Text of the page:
These sprays are proven effective, and easy to use; simply apply them directly to the most sensitive parts of the penis, wait 5-10 minutes before sex, wipe off any excess, so it doesn't transfer to your partner, and you’re good to go!
You’ll still experience all the incredible sensations of sex, just slightly muted so you can last longer.
Similar to lidocaine sprays are benzocaine wipes.
These discreet wipes pre-treated with benzocaine, another highly studied numbing agent that is safe and effective as a premature ejaculation treatment.
Benzocaine might be an excellent alternative for those allergic to lidocaine, and it works very nearly identically.
Like the spray, you simply apply these wipes about 10 minutes before sex and wipe off the excess to avoid transference.
The nice thing about the wipes is they are very discreet - a package can fit in your glove box or pocket for when you need them.
We're not talking about squats here, although exercise, in general, is important to your health - sexual and otherwise.
In this case, we're going to be discussing Kegels, an exercise you might have heard of in the context of women who want to strengthen their pelvic floor.
But don't be fooled - these powerful exercises aren’t just for women. If you’re interested in having more intense orgasms, male or female, Kegels are for you.
Kegel exercises focus on strengthening your pelvic floor muscles; these are the muscles you use to stop the flow of urine.
Simply engage those muscles, hold them for a count of 10, and then release them.
Studies confirm that doing ten sets of 10 a day can dramatically impact your ability to control your orgasms. It should also make them last longer and feel better.
Plus, you can do them anywhere, anytime, so no excuses, you got this!
A handful of proven techniques can also help you last longer during sex. Let’s take a look at some of them now.
Edging or the start-and-stop method involves learning where your point of no return is and stopping all sexual activity right before reaching it, then allowing that sensation to subside before resuming sexual activity.
Squeeze Technique as you might imagine from the name stopping before climax and squeezing the the penis, just under the head (frenulum). The squeeze method will cause your arousal to fade much quicker than the start-and-stop method.
Sex Positions can have a lot to do with premature ejaculation. Not only are there certain sex positions that can help you control it, but the act of just changing positions itself can give you greater orgasm control.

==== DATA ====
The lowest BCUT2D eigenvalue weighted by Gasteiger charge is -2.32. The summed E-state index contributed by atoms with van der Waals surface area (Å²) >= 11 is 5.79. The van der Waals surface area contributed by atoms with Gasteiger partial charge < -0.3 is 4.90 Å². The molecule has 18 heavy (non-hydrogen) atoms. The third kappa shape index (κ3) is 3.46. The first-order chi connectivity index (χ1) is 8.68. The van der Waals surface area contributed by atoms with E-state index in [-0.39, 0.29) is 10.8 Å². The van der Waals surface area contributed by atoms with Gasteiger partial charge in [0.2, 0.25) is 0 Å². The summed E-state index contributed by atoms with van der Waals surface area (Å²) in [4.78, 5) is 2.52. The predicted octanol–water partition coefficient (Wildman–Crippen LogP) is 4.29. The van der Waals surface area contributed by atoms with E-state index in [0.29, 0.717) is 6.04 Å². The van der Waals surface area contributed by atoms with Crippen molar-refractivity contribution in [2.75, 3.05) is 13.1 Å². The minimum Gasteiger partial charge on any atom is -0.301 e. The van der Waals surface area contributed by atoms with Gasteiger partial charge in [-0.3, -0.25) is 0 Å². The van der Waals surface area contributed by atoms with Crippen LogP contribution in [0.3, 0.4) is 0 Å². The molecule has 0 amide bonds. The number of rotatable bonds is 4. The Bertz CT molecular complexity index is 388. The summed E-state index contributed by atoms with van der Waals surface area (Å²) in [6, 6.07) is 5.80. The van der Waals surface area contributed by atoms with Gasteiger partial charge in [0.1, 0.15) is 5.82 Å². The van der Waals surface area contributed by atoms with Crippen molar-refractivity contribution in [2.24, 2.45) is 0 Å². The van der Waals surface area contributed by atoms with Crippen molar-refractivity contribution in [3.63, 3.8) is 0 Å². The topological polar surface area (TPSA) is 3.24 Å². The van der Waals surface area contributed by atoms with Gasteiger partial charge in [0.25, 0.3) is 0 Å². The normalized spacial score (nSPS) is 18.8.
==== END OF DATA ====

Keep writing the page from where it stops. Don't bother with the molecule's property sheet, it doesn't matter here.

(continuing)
Pro tip: The MYHIXEL male stamina trainer is an app enabled device specifically designed to train you to last longer in bed.
Take the time to really focus on your partner's pleasure so you can close the orgasm gap.
Maybe, learn some new oral techniques, like:
Incorporate things like female arousal gel from Promescent to help get her closer to orgasm before penetrative sex begins.
Another tip many people find success with is pre-sex masturbation; get that first one out yourself.
This allows you to take advantage of the refractory period. You’ll almost assuredly last longer for the next round.
Premature ejaculation can be frustrating, and ruin your sex life, but it is 100% treatable.
Unlike other sexual issues like erectile dysfunction, PE is largely mental, with stress, depression, anxiety, and worries about your sexual performance being the primary causes.
Lidocaine and benzocaine wipes are a discreet, effective, and on-demand way to desensitize the penis and delay orgasm.
But, when coupled with things like Kegels and edging you can expect some significant increases in your ejaculation times.
The worst thing you can do is nothing - the stress or anxiety that’s causing your PE will continue to feed that vicious cycle and will likely carry over to future sexual encounters.
The bottom line is, It doesn’t matter how you treat your PE. What's important is that you understand it is treatable.
And now you’ve got the tools, so address it and start enjoying better and longer-lasting sex.
Dr Laurence Levine is a Professor of Urology and practices at Rush University Medical Center in Chicago. He is focused specifically on Male Sexual Health and is past President of the Sexual Medicine Society of North America (SMSNA). Dr. Levine graduated from the University of Colorado School of Medicine where he received his MD and completed his training in Urology at the Harvard Program in Boston.